There was a "substantial," statistically significant reduction in breast cancer mortality between 1991 and 2005 associated with the national breast screening program in the United Kingdom, say the authors of a new retrospective, observational study.
The UK National Health Service Breast Screening Programme (NHSBSP) is one of the largest in the world and has invited women aged 50 to 64 years to be screened every 3 years.
The implementation period of the program was gradual and staggered, with the first round of screening invitations starting in 1988 and not finishing until 1995. This allowed the study authors to compare invited women to an uninvited control group.
Invitation to be screened, when compared with not being invited, was associated with a reduction in breast cancer mortality in 1991 to 2005 of 21% (rate ratio [RR], 0.79; 95% confidence interval [CI], 0.73 - 0.84; P < .001) after adjustment for three major variables (age, socioeconomic status, and lead-time).
"This is important in public health terms," conclude the authors, led by Louise Johns, PhD, from the Institute of Cancer Research in London. They point out that their study is the first to use individual-level data for both screening and outcomes in the NHSBSP, which are labor intensive to gather but are more accurate than population-level data.
The new study was publishedin the January 17th edition of the British Journal of Cancer.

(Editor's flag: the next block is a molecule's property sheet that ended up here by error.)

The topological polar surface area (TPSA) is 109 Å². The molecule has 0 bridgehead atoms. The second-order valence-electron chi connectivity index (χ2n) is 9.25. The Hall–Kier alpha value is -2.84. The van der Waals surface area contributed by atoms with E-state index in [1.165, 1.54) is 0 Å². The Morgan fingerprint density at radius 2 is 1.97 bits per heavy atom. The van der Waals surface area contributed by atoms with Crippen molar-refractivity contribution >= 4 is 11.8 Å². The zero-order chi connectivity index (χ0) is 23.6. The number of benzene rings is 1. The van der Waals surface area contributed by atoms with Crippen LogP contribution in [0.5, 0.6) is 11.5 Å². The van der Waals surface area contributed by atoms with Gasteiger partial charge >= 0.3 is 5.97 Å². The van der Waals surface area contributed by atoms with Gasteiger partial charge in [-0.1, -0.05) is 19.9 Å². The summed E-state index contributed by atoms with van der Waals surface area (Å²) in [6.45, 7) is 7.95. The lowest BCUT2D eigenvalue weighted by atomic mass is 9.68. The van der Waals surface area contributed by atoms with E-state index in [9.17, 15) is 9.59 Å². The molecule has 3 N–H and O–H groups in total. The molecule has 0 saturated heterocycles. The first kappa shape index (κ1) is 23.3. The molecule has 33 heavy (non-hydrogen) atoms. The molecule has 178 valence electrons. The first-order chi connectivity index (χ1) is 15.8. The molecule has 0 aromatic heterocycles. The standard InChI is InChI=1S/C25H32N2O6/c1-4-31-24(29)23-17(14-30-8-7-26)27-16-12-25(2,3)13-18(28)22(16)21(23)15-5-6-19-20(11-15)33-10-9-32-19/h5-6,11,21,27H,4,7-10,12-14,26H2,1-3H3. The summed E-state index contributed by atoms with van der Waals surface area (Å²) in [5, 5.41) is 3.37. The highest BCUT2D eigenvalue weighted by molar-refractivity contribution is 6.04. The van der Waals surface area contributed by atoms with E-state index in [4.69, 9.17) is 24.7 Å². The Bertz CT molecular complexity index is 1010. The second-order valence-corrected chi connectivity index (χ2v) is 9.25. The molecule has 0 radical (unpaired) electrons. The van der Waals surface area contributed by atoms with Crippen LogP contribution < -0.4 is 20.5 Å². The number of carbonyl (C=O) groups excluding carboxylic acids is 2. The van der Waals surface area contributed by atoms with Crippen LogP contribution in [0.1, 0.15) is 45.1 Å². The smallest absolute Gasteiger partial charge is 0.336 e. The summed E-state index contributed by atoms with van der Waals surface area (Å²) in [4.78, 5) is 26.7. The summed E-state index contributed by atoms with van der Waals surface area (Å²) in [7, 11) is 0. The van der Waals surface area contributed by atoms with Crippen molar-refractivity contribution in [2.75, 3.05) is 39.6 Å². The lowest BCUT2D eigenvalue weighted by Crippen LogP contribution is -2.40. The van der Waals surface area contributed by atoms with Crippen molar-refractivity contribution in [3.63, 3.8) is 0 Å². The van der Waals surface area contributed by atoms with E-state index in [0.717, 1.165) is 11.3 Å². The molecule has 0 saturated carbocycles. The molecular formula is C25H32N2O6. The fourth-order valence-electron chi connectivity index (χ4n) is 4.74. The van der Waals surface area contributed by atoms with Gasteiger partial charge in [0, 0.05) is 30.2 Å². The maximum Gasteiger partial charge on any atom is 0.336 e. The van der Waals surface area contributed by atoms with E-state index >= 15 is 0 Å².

Nancy Keating, MD, MPH, a professor of healthcare policy and medicine at Harvard Medical School and a physician at Brigham and Women's Hospital in Boston, Massachusetts, who was asked for comment, praised the study as well done overall.
She also said that the relative risk reduction in breast cancer mortality seen in the new observational study was "similar" to the results of more authoritative randomized, controlled trials of breast screening, "which is nice to see."
However, Dr Keating called attention to the absolute numbers in the study, which reveal a "relatively modest" effect.
In the final study population of 988,090 women, there were 146,539 deaths during the study period, of which only 8002 (5.5%) were breast cancer related.
Also, during the study period, 41,120 cases of breast cancer were diagnosed. Thus, "the vast majority of women diagnosed with breast cancer did not die of breast cancer," she noted in an email to Medscape Medical News.
Dr Keating acknowledged that the likelihood of death from breast cancer decreased by 21%, but she observed that the absolute risk decreased from 7.4 per 1000 women followed for 10 years (7.4 per 10,000 person-years) to 6.2 per 1000 women followed for 10 years (comparing the uninvited to invited groups).
About 1 fewer woman died per 1000 women followed for 10 years, which is important if you are that woman, but a relatively modest benefit," she summarized.
Medscape Medical Newsasked Dr Johns, who has retired since completing this study, whether British participants would be surprised to learn the number of women and length of time needed to screen to save 1 additional death from breast cancer. "Yes, I suspect they may be surprised," she said.
The study authors point out that their new results are in keeping with recent other findings, including two evaluations of large-scale organized breast screening in Norway and Finland, which reported reductions in death from breast cancer of 25% to 28% associated with invitation to screening (BMJ. 2014;348:g3701; Br J Cancer. 2015;112:918-924).